Abstract

This paper presents a new analysis of practice research work exploring Textile Design for Disassembly as a design for recyclability strategy. It suggests a response to challenges relating to blends in the context of a circular textile economy. This paper highlights the potential for qualitative and creative textile design methods to produce research insights. Three textile design methods: the mood board, textile sampling, and garment prototyping, are reviewed in terms of their contribution to research. The methods are used to frame the problem space, develop a range of solutions, and test these in concepts that can materialise future fashion systems. The textile design methods are combined with information visualisation to produce insights. The approach thus makes visible some inherently tacit knowledge embedded in the textile design process. This supports a better understanding of the mechanisms for change towards sustainability at the core of design practices.

Keywords

textile thinking, circular economy, textile design for disassembly, visualisation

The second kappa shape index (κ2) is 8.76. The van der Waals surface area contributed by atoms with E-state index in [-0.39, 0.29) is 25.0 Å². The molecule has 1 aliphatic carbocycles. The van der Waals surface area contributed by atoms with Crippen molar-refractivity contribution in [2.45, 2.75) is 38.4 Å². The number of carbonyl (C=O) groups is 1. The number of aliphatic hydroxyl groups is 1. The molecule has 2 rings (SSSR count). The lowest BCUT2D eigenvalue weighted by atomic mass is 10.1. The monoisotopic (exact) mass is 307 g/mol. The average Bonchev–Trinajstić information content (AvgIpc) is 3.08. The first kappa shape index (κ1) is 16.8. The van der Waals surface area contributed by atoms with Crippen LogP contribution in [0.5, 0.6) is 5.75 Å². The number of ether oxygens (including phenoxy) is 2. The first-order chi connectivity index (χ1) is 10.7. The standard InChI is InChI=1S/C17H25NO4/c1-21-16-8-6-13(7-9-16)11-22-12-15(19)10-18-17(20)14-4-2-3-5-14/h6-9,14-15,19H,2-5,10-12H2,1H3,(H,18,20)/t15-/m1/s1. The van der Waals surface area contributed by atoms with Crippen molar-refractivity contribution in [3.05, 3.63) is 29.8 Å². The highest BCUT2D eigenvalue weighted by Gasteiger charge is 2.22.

Creative Commons License

Creative Commons Attribution-NonCommercial 4.0 International License
This work is licensed under a Creative Commons Attribution-NonCommercial 4.0 International License

Conference Track

Research Paper

COinS
 
Jun 25th, 9:00 AM

Textile thinking in practice: Creative textile design methods as research in a circular economy

This paper presents a new analysis of practice research work exploring Textile Design for Disassembly as a design for recyclability strategy. It suggests a response to challenges relating to blends in the context of a circular textile economy. This paper highlights the potential for qualitative and creative textile design methods to produce research insights. Three textile design methods: the mood board, textile sampling, and garment prototyping, are reviewed in terms of their contribution to research. The methods are used to frame the problem space, develop a range of solutions, and test these in concepts that can materialise future fashion systems. The textile design methods are combined with information visualisation to produce insights. The approach thus makes visible some inherently tacit knowledge embedded in the textile design process. This supports a better understanding of the mechanisms for change towards sustainability at the core of design practices.

 

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